The history of art reaches back to the mists of mankind’s earliest beginnings, but in which centuries do scholars believe scientific theories began to define style apart from content?
#106452. Asked by queproblema. (Jun 19 09 5:52 PM)
The 14th and 15th centuries.|
One could argue that when our common ancestors first represented three dimensional animals as two dimensional cave paintings that they were in fact making use of perspective, spatial relations and even geometry albeit in a very informal and instinctual way. That said, I always thought that Pointillism, a term from the 19th century used to describe the style of painting using numerous dots that coalesce into intelligible shapes and colors in a viewer's mind, was the beginning of scientific theory trumping content in art (at least in painting).
"Pointillism is a style of painting in which small distinct dots of color create the impression of a wide selection of other colors and blending. Aside from color "mixing" phenomena, there is the simpler graphic phenomenon of depicted imagery emerging from disparate points. Historically, Pointillism has been a figurative mode of executing a painting, as opposed to an abstract modality of expression.
The technique relies on the perceptive ability of the eye and mind of the viewer to mix the color spots into a fuller range of tones and is related closely to Divisionism, a more technical variant of the method. It is a style with few serious practitioners and is notably seen in the works of Seurat, Signac and Cross. The term Pointillism was first coined by art critics in the late 1880s to ridicule the works of these artists and is now used without its earlier mocking connotation."
However, I found this source which points out the fact that scientific theory was in heavy use earlier on:
"At different stages in the past, scientific theory has contributed the development of artistic expression. During the Renaissance Filippo Brunellschi and Piero della Francesca used their understanding of mathematics to apply the principles of perspective into painting, and thus allow the two dimensional representation of three dimensional objects. Albrecht Dürer utilised devices of his own invention to allow accurate foreshortening to be produced in his compositions. Jan Vermeer and Auguste Ingres were aided by complex optics to create highly-detailed works that brought new levels of realism to the painters' craft, and the inimitable Leonardo da Vinci studied many cadavers in order to enhance artists' comprehension of human anatomy.
Though the need for science as a foundation to artistic endeavour was perhaps more apparent in the Fourteenth and Fifteen Centuries, its importance would not wane completely in the years that followed, and even in contemporary art there are still occasions when its application is vital to the realisation of the finished work."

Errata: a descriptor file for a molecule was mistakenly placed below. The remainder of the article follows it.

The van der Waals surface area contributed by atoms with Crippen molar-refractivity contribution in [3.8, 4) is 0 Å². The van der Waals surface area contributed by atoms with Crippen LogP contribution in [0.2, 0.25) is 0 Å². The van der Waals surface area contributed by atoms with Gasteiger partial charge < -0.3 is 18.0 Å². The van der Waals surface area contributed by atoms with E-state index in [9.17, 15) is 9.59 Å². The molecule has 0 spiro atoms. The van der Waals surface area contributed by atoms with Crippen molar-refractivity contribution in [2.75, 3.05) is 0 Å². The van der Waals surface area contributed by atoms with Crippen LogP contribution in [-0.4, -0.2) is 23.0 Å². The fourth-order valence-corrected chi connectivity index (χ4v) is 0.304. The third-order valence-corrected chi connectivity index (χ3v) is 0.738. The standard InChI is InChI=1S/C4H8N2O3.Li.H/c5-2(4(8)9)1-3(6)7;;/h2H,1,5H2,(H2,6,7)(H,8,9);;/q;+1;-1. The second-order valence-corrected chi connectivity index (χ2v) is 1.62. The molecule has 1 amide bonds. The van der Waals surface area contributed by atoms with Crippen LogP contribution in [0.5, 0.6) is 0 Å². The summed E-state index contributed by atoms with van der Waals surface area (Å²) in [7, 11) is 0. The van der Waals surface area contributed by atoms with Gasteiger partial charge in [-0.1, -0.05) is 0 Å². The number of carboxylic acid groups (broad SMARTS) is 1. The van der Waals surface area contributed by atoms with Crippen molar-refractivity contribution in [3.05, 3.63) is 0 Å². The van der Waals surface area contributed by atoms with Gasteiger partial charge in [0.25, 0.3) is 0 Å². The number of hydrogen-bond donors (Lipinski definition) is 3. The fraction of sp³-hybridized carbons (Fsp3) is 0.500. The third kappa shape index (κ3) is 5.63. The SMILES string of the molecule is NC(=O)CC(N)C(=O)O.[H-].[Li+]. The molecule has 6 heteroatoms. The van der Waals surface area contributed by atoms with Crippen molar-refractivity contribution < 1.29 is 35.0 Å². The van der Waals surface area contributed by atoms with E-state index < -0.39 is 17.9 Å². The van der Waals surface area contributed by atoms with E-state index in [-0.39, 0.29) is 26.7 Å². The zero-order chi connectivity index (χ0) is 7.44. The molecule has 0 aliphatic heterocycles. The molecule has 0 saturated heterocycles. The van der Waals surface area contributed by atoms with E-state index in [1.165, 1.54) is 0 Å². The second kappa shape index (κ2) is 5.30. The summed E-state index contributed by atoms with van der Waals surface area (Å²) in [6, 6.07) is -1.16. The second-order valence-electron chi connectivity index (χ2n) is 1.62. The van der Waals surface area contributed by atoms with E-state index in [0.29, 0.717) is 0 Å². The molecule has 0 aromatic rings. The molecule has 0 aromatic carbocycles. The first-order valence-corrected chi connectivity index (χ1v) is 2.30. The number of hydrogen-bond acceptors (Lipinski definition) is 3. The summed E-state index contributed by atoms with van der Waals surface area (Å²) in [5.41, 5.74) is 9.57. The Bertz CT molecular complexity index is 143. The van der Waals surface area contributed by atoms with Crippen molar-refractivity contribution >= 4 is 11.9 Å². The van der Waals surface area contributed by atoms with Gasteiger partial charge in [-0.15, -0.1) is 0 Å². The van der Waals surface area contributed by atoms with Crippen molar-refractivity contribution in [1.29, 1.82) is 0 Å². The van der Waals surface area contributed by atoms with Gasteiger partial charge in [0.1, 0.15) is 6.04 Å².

Not having found any other source to back me up, I would have to agree that the 14th and 15th centuries would be the best answer. Pietro Perugino's painting below was what I had in mind when I was thinking about your question. To me, the use of perspective is quite blatant and almost overpowers the drama in the foreground.
I'm glad you're back - I was having trouble with this one....|
I don't really know the answer to this question.|
Baloo, for his part, privately suggested "Possibly when Golden Section was first talked about, or when Leonardo, Cranach and Uccello were around." (And I do hope he doesn't mind my making it public.)
I've spent a bit of time reading Ed's sources, and prickling over the Pointillist point. :-) Scientific theory was indeed in heavy use earlier on, but to support, not supplant, content. Perugino's "Giving of the Keys to St. Peter" is a distinctly narrative painting strongly supported by style. Pointillism seems to have come rather late in the post-Enlightenment emphasis of style over content. Consider rococo and romantic art.
I'm guessing it was the 1700-1800's.
Anne D'Alleva says that "Marxist, psychoanalytical, and semiotic lines of questionings" "have roots in eighteenth- and nineteenth-century art historical practices." (If I'm not garbling her thoughts and mangling her meanings. Hope not.) From page 11 on:
Leslie Brown Kessler argues "...that seventeenth-century artists and art theorists did not view the problem of style formally, but were rather concerned with the manner in which a style might interpret or support content.
"...it should be recognized that style was not fully defined as a purely formal value, exclusive of content, until the Eighteenth and Nineteenth Centuries, when "scientific" and positivistic theories of form elements and their transformation displaced earlier, content-based art theory."
How I would love to have her guide me through a museum!
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